• It’s a great system and puts to rest the geeks vs. scouts argument.Both are imperfect and incomplete, but when applied together give the scouts and General Manager an excellent tool to evaluate talent.

      @TC: I strongly agree with this. It’s a point I’ve said over and over. Statistics on their own don’t tell the whole story, just as traditional scouting doesn’t tell the whole story. It’s why it bugs me so much when people boil everything down to a player’s WAR; or on the opposite end of the spectrum, what their eyeballs tell them, when they evaluate a player.

  5. Best takeaway—Ryan Ludwick is the only true free agent on the team.

    In order to maintain our market efficiency, we gotta stay away from the deep end of the free agent pool. This is why it’s so important to lock up Bailey and Latos now, Mesoraco next offseason (pending a decent showing).

    I’m also incredibly impressed with the Reds ability to evaluate their own talent. Other than Encarnacion (who took a couple seasons to get going after he left), I can’t think of a single guy we’ve traded away who has blossomed elsewhere.

    • Other than Encarnacion (who took a couple seasons to get going after he left), I can’t think of a single guy we’ve traded away who has blossomed elsewhere

      EE was always an asset at the plate. It was his erratic throwing. He was put in the AL and slapped with DH tag. That’s what improved his value.

  6. I frankly don’t know how to interpret this. On the one hand, I like using analytics to help draft. On the other hand, I highly doubt that the Reds have the best analytics in the league. There are 30 teams, after all.

    I really would love to see what they are doing, because using numbers is much more effective in predicting major league performance by major leaguers than projecting HS or college kids. If anyone could do it really well, it’d be worth a fortune.

  7. @Chris Garber:

    Chris, Are there any plans to have the Redleg Annual in a hardcopy printed version?? it would make for a good purchase or gift to those Reds fans that aren’t so digitally inclined. Just wondering. Love the book.

  8. It was good of Daugherty to edit out all the “gollums” that were littered throughout the geek’s quotes.

  9. Having worked in the Actuarial field the past 18 years, I find it interesting that Actuarial work is in Sam’s background. I’ve always thought that this mathematic training and work products would translate very nicely to MLB statistical analysis.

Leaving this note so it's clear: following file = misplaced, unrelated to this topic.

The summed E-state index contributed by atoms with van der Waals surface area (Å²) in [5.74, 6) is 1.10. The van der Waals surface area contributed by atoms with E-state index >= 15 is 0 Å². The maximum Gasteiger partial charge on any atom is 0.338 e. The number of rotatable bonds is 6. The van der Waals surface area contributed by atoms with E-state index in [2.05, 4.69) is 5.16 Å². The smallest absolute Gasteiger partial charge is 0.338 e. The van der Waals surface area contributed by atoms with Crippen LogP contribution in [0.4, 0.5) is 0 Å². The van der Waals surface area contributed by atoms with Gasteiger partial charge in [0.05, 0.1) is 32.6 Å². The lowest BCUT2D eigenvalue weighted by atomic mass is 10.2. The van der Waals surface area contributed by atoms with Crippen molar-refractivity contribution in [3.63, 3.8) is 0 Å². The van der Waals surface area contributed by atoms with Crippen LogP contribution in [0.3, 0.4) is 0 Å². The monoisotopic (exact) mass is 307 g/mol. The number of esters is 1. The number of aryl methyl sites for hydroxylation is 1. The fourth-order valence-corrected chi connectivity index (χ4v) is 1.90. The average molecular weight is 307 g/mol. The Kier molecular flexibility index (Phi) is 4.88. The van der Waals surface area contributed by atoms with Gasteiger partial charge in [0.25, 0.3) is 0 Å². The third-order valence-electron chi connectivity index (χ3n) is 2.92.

You might think that crunching numbers is just crunching numbers and as long as you got a guy who can crunch numbers, that’s all you need. But there are good and bad processes, just like there are good and bad analysts. Statistical analysis in the MLB front office is a relatively new job…so, the MLB owners and GM’s may not even know what to look for in a statistical analyst or how to best use a statistical department.

    Going through the entire mathematical analysis process is important. Some folks are good at model building to produce numerical projections without focusing on the source and meaning of the underlying data. If you don’t understand the underlying data, then you risk creating misinformation.

    For example, I wonder how many teams rely heavily on steriod-era data when analyzing whether they should sign a 30+ year-old slugger to a long-term deal. If you include data from an era where 35 year olds (on steriods and HGH) outperformed their age group compared to any other era in baseball, you can set yourself up for unrealistic expectations about what 35 year olds can do going forward this decade.

    Thanks for sharing the article Bill. I don’t live in Cincinnati nor subscribe to the digital version of the paper, so I only have a limited number of articles this month. This one was worth using one of my views.

  10. This article has cost me some cash. After reading it, I texted my Dad and asked him how many and to name all the free agent acquisitions on the Reds roster. He texted back that there were 2 and I immediately doubled the bet. He then responded with Ludwick and Hanahan. He’s right and the article is wrong.

  11. @TC: He’s adequate at 1B as well in the Majors. He could play 1B regularly and his defense wouldn’t be a liability. You are right in that his throwing, and specifically his foot-work, that doomed his defense at 3B.

  12. I’d figure Edwin would probably be pretty decent at first, if he could handle holding runners and the scooping throws. Encarnacion always seemed to have pretty decent range, it just when he would pop up to throw the ball, you never know where it would go. Crazy thing is he would sometimes pull of the really hard play and then chunk a basic play often leading to a rally by the other club.

    Edwin always reminded me a bit of Sheffield at the plate, as they had similar builds and swings, but I can’t say I really miss him though.

    Heck even the Blue Jays gave up on him and let him go through waivers then oddly resigning him back as a free agent.